by Liia Koiv-Haus, Associate ASLA
Food policy councils (FPCs), fresh food alliances, food and farm networks, food coalitions—there are dozens of types of food-related groups that shape food policy nationwide. Most have one thing in common: they are diverse groups of stakeholders with goals related to improving food access and nutrition. Because food policy is such a complex, interdisciplinary field, oftentimes one sector or one level of government alone cannot tackle issues like hunger, obesity, and food safety. It takes a concerted effort by federal, state, and local governments, businesses, nonprofits, and passionate community members to keep our food system running smoothly and adapting to changes like a pandemic.
The biggest federal piece of food legislation is the farm bill, which has its origins in the Great Depression era. New machinery during WWI had boosted food production drastically. American farmers initially benefited by simply exporting their surpluses to Europe, but by the late 1920s, Europe had recovered its production and US farmers were still overproducing. The federal government stepped in and began to pay landowners directly with checks to reduce output.
The federal government provided similar relief a few years ago when tariffs on exports caused farmers to overproduce (China stopped buying commodities like soybeans). Then, in the early months of the 2020 pandemic, large amounts of food were being thrown out again, but this time neither due to overproduction nor lack of demand. Instead, food was being discarded because farmers were unable to sell their output due to the closing of restaurants, schools, and hotels (New York Times). The established supply chains were too rigid and could not adapt quickly enough to increased demand at grocery stores and food pantries. With two rounds of the Coronavirus Food Assistance Program as well as the more recent December 2020 relief package, government payments to farmers added up to nearly $46.5 billion in 2020 (including farm bill subsidies).
While this money provided immediate relief to farmers, it didn’t magically revive or restructure our food system. That happened as the result of the community-based response from business owners, nonprofits, local governments, and other players. The federal government’s authority is limited to regulating food that travels in interstate commerce; states and municipalities have more authority regulating restaurants, food retail establishments, and other food businesses. Local governments and health agencies shaped their own regulations to adapt the food service industry to the pandemic: temporary patio permits, sidewalks extended into vehicular lanes, to-go alcohol containers, etc.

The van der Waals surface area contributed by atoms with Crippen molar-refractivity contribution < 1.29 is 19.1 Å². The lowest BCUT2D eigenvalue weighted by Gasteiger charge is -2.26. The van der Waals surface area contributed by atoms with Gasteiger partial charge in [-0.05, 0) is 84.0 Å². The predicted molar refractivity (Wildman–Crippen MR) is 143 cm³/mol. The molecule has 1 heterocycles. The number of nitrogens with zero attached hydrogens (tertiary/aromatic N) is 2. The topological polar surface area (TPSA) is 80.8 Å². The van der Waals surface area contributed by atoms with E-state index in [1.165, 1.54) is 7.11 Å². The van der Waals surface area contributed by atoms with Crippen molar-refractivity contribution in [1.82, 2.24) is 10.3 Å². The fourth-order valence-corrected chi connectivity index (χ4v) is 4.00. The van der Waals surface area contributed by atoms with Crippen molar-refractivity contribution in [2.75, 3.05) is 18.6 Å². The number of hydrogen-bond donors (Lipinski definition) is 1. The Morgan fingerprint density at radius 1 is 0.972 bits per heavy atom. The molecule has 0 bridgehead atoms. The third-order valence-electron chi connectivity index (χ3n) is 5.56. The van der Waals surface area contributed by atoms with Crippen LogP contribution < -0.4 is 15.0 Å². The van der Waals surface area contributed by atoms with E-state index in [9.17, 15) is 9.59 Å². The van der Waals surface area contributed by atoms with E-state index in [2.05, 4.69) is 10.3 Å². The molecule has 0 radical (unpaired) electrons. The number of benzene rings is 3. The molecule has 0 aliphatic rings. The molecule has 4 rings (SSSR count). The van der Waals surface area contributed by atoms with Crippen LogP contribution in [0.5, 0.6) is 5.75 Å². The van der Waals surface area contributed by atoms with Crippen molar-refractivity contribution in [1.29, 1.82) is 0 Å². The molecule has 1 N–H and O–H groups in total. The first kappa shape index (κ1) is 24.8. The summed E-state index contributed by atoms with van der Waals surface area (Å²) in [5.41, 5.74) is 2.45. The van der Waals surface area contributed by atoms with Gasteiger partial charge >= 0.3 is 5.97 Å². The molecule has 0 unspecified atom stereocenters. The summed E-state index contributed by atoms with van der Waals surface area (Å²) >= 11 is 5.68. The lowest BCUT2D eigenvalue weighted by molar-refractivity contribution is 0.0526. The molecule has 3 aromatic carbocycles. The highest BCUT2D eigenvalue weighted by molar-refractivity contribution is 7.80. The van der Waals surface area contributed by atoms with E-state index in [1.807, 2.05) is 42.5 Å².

One reason a municipality has a large say in its food system is direct control over land use. Zoning controls land use in a city, so building local food infrastructure depends on whether zoning regulations permit it. Updating zoning codes to permit fruit trees, cottage foods (food prepared in an unlicensed kitchen), beekeeping, home gardens, raising livestock and chickens, or waiving height restrictions for greenhouses can help shape a more localized food system that is more resilient to a pandemic. Community gardens, farmers’ markets, commissary kitchens (kitchens that can be rented out), and food trucks are all uses that are being incorporated into more zoning codes. In 2013, Detroit updated its zoning code to permit urban gardens by right in all residential and business districts. More cities have followed suit in recent years. Many have moved past updating permitted uses in their codes and are creating full-on zones or conservation areas for agriculture.